alienable right to Liberty and the pursuit of happiness." I therefore believe it to be a great crime to deprive any innocent human being of an "inalienable right;" and a sin against God of no ordinary magnitude to turn the "temple of the Holy Ghost" into an article of merchandise, or, in the nervous language of Whittier,

"To herd with lower natures the awful form of God."

I also acknowledge that, in these days, when a cowardly, shortsighted, unprincipled expediency too often usurps the place of truth and duty, I wished all, especially the youth of my country, to see that the founders of our Republic-Washington, Franklin, Jefferson, and others were always and earnestly on the side of Freedom as opposed to Slavery; and that most of our wisest and best men and ablest writers-poets, essayists, historians, divines-down to the present day, have taken the same high Christian ground. I acknowledge, too, that I love, as I humbly hope, truth and honesty, and hate all shams, whether in politics, morals, or religion; and that, in the preparation of my book, I felt it to be my duty to represent my authors fairly; to set forth what has chiefly characterized their writings; to let them speak out the deep feelings of their heart. To do this in many cases, I could not, simply as an honest man, but bring into view their anti-slavery opinions and principles as shown in their writings and actions. I say this not apologetically; for I trust that I shall never be given over to do a deed or say a word to conciliate the favor of the slaveholder, or of his more guilty Northern apologist. I know very well that there are some books that pretend to give a full and fair view of American authors, but from which are very scrupulously excluded every anti-slavery sentiment from the writings of those most known as anti-slavery men. But could I be so dishonest as well as mean as to act thus,-to keep out of view the most warmlycherished sentiments of my authors as well as my own, in the hope of greater pecuniary gain, or to secure favor and commendation from the friends and champions, lay or clerical, of our " peculiar institution,❞—no one could despise me half so much as I should despise myself.

11 Cor. vi. 19.

I was also blamed by some for not introducing more Southern authors into my book. But, in the preparation of the work, I never thought or cared what was the latitude of the writer's birth, but only what were his merits. In my second edition, having sixty new names, I introduced a few more Southern writers, numerically, but not more in proportion; for if seven-eighths of our most eminent poets, historians, essayists, and theologians would be born in the free States, I see not how I could help it; and, having had nothing to do with the arrangement, I do not see exactly how I am to be blamed for it.1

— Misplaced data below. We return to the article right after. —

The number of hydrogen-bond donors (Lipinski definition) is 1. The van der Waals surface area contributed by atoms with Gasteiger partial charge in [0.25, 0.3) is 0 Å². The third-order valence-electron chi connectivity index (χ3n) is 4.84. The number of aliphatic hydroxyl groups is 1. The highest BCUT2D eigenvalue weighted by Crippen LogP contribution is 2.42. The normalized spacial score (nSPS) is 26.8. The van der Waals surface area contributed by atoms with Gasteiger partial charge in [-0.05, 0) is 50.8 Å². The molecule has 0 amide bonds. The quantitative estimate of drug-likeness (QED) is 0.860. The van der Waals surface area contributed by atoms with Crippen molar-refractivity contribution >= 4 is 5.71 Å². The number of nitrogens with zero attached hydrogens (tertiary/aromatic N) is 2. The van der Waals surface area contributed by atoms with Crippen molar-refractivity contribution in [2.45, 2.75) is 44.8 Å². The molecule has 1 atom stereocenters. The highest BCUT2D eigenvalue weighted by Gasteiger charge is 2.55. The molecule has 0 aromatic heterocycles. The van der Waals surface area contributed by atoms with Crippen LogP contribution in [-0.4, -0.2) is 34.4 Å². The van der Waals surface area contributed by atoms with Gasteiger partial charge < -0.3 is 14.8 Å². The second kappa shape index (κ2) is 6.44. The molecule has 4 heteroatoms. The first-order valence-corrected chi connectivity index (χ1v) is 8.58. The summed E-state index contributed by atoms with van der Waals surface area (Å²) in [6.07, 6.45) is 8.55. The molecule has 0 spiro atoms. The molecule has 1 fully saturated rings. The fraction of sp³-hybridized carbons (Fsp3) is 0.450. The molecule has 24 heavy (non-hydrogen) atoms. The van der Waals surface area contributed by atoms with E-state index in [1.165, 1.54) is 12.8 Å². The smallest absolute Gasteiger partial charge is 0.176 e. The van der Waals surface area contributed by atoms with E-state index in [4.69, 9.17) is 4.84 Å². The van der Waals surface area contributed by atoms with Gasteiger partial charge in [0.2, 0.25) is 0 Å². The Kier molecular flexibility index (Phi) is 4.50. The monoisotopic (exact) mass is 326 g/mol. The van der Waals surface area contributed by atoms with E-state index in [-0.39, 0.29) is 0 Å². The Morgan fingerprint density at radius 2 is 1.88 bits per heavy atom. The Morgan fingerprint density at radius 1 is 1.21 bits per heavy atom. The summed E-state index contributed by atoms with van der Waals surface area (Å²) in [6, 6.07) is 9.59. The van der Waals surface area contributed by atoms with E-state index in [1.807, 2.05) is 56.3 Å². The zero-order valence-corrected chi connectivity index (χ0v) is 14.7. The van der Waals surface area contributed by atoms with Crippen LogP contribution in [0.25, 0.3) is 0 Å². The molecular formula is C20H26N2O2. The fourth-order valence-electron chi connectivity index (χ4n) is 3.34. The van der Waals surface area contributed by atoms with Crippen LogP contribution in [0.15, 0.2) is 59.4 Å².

In this third edition no additional matter, of course, has been introduced, as the work is stereotyped; but a few typographical errors have been corrected, and the Index has been carefully and thoroughly revised and reset.

In conclusion, I would make my most grateful acknowledgments to those and they are many-who made various friendly suggestions for the improvement of my humble volume. They will see that in most cases their views were partially if not wholly adopted; and if I did not avail myself of their hints in all cases, it was simply because I could not do so consistently with my own taste and judgment. But I do not the less appreciate their true kindness, and the interest they manifested in my book; and I am sure that, knowing the many difficulties that beset one, on every side, engaged in such a work,-the diversities of taste, the dif ferences of judgment, the mass of material to be selected from, the various considerations to be taken into account in admitting or rejecting both writers and selections, they will look upon the result of my labor now completed, with kindliness, if not with commendation.


PHILADELPHIA, August 18, 1859.

1 Of the one hundred nd sixty-eight authors in my book, forty-eigh were born in Massachusetts; twenty-five in New York; twenty-three in Connecticut; seventeen in Pennsylvania; eleven in Maine; six in New Hampshire; six in Virginia; five in Maryland; four in New Jersey; four in South Carolina; three in Vermont; three in Rhode Island; three in Scotland; two in Ohio; one in Delaware; one in Louisiana; one in Michigan; one in Africa; one in Bermuda; one in Ireland; one in South America; and one in the West Indies.